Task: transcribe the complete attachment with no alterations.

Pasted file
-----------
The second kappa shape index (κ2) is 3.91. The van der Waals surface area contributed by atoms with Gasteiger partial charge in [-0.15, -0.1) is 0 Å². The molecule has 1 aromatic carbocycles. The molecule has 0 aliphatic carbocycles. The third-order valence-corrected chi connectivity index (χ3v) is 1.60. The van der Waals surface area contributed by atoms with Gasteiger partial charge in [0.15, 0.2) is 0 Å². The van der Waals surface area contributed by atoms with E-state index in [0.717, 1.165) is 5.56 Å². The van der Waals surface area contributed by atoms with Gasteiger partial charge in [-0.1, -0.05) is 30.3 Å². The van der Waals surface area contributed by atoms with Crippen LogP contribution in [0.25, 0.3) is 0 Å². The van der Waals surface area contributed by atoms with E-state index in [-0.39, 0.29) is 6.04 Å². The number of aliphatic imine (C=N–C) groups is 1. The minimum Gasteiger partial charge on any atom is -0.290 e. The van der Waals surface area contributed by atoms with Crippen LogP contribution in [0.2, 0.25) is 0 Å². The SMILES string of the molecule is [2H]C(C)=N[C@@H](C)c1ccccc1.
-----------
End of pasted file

The second kappa shape index (κ2) is 3.91. The van der Waals surface area contributed by atoms with Gasteiger partial charge in [-0.15, -0.1) is 0 Å². The molecule has 1 aromatic carbocycles. The molecule has 0 aliphatic carbocycles. The third-order valence-corrected chi connectivity index (χ3v) is 1.60. The van der Waals surface area contributed by atoms with Gasteiger partial charge in [0.15, 0.2) is 0 Å². The van der Waals surface area contributed by atoms with E-state index in [0.717, 1.165) is 5.56 Å². The van der Waals surface area contributed by atoms with Gasteiger partial charge in [-0.1, -0.05) is 30.3 Å². The van der Waals surface area contributed by atoms with Crippen LogP contribution in [0.25, 0.3) is 0 Å². The van der Waals surface area contributed by atoms with E-state index in [-0.39, 0.29) is 6.04 Å². The number of aliphatic imine (C=N–C) groups is 1. The minimum Gasteiger partial charge on any atom is -0.290 e. The van der Waals surface area contributed by atoms with Crippen LogP contribution in [0.2, 0.25) is 0 Å². The SMILES string of the molecule is [2H]C(C)=N[C@@H](C)c1ccccc1.